Hold the stopper next to the camera lens housing to get an idea of how much material you'll need to cut off the stopper. It's not a critical amount but you want to make sure to leave enough material so it will be able to stay securely mounted onto the cameras lens housing.
Take your Dremel with a cut off wheel attachment and cut the drain stopper down in size.
If your cut isn't even all around it won't matter as long as the drain stopper fits far enough down onto the camera. You can always sand your cut side flat later with the Dremel sanding drum or on a table with a piece of sandpaper.
After this, I colored the white stopper with a black felt marker so it would look better when the lens is put on it and when mounted on the camera.
Step 6: Preparing the Polarizing Lens
Take your polarizing 3D glasses and pull out one of the lenses.
Hold the lens in one hand, and while looking through it at your computer screen, start rotating the lens.
At some point you should see the screen become almost totally black. If not, flip the lens over to look through the other side and try again.
The side that you look through while rotating the lens that makes the screen turn black is also the side that the Camera Lens Must Look Through. This is the side you will glue the drain stopper to.
Take the lens and lay it down on a table or hard surface with the side you look through facing up. You may want to place something soft underneath it to protect the lens from getting scratched.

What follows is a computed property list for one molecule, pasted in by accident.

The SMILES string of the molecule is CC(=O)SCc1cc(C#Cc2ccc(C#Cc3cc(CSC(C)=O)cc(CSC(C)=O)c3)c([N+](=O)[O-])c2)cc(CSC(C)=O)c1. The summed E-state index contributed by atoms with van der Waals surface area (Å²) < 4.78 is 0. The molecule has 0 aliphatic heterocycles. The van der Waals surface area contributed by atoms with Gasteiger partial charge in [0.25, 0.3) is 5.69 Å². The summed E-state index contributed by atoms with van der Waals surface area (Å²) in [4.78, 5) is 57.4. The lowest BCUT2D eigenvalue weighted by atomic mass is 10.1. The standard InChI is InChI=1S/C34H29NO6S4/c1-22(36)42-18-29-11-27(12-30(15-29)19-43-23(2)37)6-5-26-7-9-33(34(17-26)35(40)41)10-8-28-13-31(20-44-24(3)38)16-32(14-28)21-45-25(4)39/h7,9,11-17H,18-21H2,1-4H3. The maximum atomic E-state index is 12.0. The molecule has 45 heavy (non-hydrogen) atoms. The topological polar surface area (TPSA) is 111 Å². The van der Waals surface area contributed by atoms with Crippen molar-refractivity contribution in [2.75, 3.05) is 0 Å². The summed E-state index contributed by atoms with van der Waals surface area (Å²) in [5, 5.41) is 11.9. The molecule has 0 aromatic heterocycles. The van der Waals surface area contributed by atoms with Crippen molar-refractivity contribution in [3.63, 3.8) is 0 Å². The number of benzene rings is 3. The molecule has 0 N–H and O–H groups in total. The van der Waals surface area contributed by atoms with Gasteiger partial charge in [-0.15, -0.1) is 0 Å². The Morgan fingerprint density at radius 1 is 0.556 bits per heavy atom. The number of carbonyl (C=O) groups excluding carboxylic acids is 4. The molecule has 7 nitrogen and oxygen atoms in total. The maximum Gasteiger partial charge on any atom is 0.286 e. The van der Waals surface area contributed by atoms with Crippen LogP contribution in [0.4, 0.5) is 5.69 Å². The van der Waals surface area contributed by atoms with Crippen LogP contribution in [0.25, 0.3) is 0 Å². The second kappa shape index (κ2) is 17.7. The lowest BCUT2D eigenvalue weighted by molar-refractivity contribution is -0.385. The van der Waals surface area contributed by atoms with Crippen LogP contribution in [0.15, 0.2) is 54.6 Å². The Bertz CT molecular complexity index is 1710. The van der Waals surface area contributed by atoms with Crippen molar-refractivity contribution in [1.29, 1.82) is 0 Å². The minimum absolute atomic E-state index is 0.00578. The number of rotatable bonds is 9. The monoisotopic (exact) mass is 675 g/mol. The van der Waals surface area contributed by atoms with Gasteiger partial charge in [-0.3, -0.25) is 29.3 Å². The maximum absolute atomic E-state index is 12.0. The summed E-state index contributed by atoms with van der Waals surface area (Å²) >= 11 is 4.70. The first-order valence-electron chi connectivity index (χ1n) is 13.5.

Take the Super Glue and put a small thin bead of it around the outside of the drain stopper face (the opening that doesn't push onto the camera) and then quickly place it onto the glasses lens.
Make sure when you place the drain stopper onto the lens that you don't slide it around. It must be placed down and not moved or else glue can get into the sight of the lens. Too much glue could also cause glue to leak into the lens sight area which is why a very small bead is all that is needed.
Wait until the glue is fully dried before moving on to the next step.
Step 7: Trimming the Lens
Once the glue has dried you can trim the lens with a scissor.
Cut all around as close as you can to the stopper.
Use the Dremel with the sanding drum to finish the edges that were too close to cut off with the scissor to get them smooth and flush with the stopper.
Step 8: Mount the Polarizing Filter
Once you have trimmed the lens, this is no longer a drain stopper but a Circular Polarizing Lens filter for a Roav C1 Dashcam!
Now you're ready to mount your new CPL to the camera.
Press it onto your camera and go mount the camera in the car so you can make the final position adjustment of the filter on the camera.
Step 9: Adjusting the Filter
With the camera mounted, turn it on so you can see the image on its lcd screen.
Place a piece of white paper on the dashboard close to the windshield.
This is where you will have to rotate the Polarizing Lens Filter on the camera.
If it is a little too hard to turn you can place it on the camera just slightly to make turning it easier.
While looking at the lcd screen of the camera, slowly rotate your new Polarizing Lens Filter until the maximum amount of the white paper disappears from view, this is the maximum filtering position of the lens.
Enjoy your new homemade Circular Polarizing Lens Filter (CPL)